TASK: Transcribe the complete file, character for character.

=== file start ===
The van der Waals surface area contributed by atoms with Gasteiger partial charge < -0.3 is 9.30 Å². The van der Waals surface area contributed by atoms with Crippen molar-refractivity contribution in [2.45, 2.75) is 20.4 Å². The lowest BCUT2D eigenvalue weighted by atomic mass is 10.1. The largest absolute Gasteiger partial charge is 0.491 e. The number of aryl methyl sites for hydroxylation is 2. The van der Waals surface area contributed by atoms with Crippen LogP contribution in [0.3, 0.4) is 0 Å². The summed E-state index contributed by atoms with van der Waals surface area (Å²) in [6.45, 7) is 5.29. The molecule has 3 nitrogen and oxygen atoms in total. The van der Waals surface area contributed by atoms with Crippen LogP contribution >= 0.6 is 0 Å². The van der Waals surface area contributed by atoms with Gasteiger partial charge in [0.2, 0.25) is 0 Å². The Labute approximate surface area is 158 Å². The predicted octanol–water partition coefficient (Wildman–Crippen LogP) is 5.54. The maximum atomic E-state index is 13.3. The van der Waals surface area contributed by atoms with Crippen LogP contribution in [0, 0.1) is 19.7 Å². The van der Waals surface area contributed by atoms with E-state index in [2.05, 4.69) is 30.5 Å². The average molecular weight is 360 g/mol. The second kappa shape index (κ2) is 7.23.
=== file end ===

The van der Waals surface area contributed by atoms with Gasteiger partial charge < -0.3 is 9.30 Å². The van der Waals surface area contributed by atoms with Crippen molar-refractivity contribution in [2.45, 2.75) is 20.4 Å². The lowest BCUT2D eigenvalue weighted by atomic mass is 10.1. The largest absolute Gasteiger partial charge is 0.491 e. The number of aryl methyl sites for hydroxylation is 2. The van der Waals surface area contributed by atoms with Crippen LogP contribution in [0.3, 0.4) is 0 Å². The summed E-state index contributed by atoms with van der Waals surface area (Å²) in [6.45, 7) is 5.29. The molecule has 3 nitrogen and oxygen atoms in total. The van der Waals surface area contributed by atoms with Crippen LogP contribution >= 0.6 is 0 Å². The van der Waals surface area contributed by atoms with Gasteiger partial charge in [0.2, 0.25) is 0 Å². The Labute approximate surface area is 158 Å². The predicted octanol–water partition coefficient (Wildman–Crippen LogP) is 5.54. The maximum atomic E-state index is 13.3. The van der Waals surface area contributed by atoms with Crippen LogP contribution in [0, 0.1) is 19.7 Å². The van der Waals surface area contributed by atoms with E-state index in [2.05, 4.69) is 30.5 Å². The average molecular weight is 360 g/mol. The second kappa shape index (κ2) is 7.23.